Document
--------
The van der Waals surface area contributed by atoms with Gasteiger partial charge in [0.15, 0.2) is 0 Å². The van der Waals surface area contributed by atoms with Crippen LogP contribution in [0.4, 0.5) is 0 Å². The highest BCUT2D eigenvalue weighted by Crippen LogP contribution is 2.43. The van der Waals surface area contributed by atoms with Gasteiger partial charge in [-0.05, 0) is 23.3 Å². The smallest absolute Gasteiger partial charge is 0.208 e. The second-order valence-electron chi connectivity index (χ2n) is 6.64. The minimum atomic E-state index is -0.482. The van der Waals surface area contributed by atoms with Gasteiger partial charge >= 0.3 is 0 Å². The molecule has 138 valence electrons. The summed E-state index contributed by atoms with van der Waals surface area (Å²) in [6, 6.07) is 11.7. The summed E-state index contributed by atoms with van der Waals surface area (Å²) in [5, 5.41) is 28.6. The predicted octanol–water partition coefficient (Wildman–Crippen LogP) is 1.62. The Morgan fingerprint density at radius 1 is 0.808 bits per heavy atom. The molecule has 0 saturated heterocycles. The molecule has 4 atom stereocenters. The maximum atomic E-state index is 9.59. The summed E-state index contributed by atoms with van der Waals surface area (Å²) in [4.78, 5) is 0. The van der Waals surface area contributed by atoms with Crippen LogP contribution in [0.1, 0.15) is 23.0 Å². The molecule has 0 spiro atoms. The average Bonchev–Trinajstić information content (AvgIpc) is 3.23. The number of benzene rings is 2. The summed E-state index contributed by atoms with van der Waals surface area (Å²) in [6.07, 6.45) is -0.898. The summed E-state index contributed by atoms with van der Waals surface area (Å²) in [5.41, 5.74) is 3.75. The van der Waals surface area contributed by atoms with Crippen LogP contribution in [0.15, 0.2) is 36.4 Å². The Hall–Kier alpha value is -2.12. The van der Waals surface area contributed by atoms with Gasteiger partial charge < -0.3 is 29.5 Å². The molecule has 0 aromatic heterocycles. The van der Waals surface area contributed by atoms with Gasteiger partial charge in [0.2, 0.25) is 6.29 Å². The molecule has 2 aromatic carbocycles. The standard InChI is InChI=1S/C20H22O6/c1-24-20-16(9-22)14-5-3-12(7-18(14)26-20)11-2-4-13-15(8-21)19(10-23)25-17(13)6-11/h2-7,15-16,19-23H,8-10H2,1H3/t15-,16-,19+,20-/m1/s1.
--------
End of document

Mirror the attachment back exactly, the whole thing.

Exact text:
The van der Waals surface area contributed by atoms with Gasteiger partial charge in [0.15, 0.2) is 0 Å². The van der Waals surface area contributed by atoms with Crippen LogP contribution in [0.4, 0.5) is 0 Å². The highest BCUT2D eigenvalue weighted by Crippen LogP contribution is 2.43. The van der Waals surface area contributed by atoms with Gasteiger partial charge in [-0.05, 0) is 23.3 Å². The smallest absolute Gasteiger partial charge is 0.208 e. The second-order valence-electron chi connectivity index (χ2n) is 6.64. The minimum atomic E-state index is -0.482. The van der Waals surface area contributed by atoms with Gasteiger partial charge >= 0.3 is 0 Å². The molecule has 138 valence electrons. The summed E-state index contributed by atoms with van der Waals surface area (Å²) in [6, 6.07) is 11.7. The summed E-state index contributed by atoms with van der Waals surface area (Å²) in [5, 5.41) is 28.6. The predicted octanol–water partition coefficient (Wildman–Crippen LogP) is 1.62. The Morgan fingerprint density at radius 1 is 0.808 bits per heavy atom. The molecule has 0 saturated heterocycles. The molecule has 4 atom stereocenters. The maximum atomic E-state index is 9.59. The summed E-state index contributed by atoms with van der Waals surface area (Å²) in [4.78, 5) is 0. The van der Waals surface area contributed by atoms with Crippen LogP contribution in [0.1, 0.15) is 23.0 Å². The molecule has 0 spiro atoms. The average Bonchev–Trinajstić information content (AvgIpc) is 3.23. The number of benzene rings is 2. The summed E-state index contributed by atoms with van der Waals surface area (Å²) in [6.07, 6.45) is -0.898. The summed E-state index contributed by atoms with van der Waals surface area (Å²) in [5.41, 5.74) is 3.75. The van der Waals surface area contributed by atoms with Crippen LogP contribution in [0.15, 0.2) is 36.4 Å². The Hall–Kier alpha value is -2.12. The van der Waals surface area contributed by atoms with Gasteiger partial charge < -0.3 is 29.5 Å². The molecule has 0 aromatic heterocycles. The van der Waals surface area contributed by atoms with Gasteiger partial charge in [0.2, 0.25) is 6.29 Å². The molecule has 2 aromatic carbocycles. The standard InChI is InChI=1S/C20H22O6/c1-24-20-16(9-22)14-5-3-12(7-18(14)26-20)11-2-4-13-15(8-21)19(10-23)25-17(13)6-11/h2-7,15-16,19-23H,8-10H2,1H3/t15-,16-,19+,20-/m1/s1.